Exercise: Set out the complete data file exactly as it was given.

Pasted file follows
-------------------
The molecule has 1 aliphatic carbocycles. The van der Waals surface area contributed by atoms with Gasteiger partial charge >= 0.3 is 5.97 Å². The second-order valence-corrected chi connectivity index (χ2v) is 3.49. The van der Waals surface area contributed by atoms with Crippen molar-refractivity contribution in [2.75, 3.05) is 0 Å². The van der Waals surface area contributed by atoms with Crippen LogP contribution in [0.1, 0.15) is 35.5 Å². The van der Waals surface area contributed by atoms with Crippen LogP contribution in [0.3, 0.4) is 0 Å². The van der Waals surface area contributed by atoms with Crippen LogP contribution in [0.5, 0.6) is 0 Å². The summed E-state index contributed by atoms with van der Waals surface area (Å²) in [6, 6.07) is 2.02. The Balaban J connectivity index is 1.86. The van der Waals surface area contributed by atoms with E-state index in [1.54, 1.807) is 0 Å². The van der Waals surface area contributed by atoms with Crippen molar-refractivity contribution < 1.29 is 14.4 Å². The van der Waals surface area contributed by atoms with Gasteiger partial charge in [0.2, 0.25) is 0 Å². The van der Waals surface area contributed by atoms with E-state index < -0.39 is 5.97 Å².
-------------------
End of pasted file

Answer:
The molecule has 1 aliphatic carbocycles. The van der Waals surface area contributed by atoms with Gasteiger partial charge >= 0.3 is 5.97 Å². The second-order valence-corrected chi connectivity index (χ2v) is 3.49. The van der Waals surface area contributed by atoms with Crippen molar-refractivity contribution in [2.75, 3.05) is 0 Å². The van der Waals surface area contributed by atoms with Crippen LogP contribution in [0.1, 0.15) is 35.5 Å². The van der Waals surface area contributed by atoms with Crippen LogP contribution in [0.3, 0.4) is 0 Å². The van der Waals surface area contributed by atoms with Crippen LogP contribution in [0.5, 0.6) is 0 Å². The summed E-state index contributed by atoms with van der Waals surface area (Å²) in [6, 6.07) is 2.02. The Balaban J connectivity index is 1.86. The van der Waals surface area contributed by atoms with E-state index in [1.54, 1.807) is 0 Å². The van der Waals surface area contributed by atoms with Crippen molar-refractivity contribution < 1.29 is 14.4 Å². The van der Waals surface area contributed by atoms with Gasteiger partial charge in [0.2, 0.25) is 0 Å². The van der Waals surface area contributed by atoms with E-state index < -0.39 is 5.97 Å².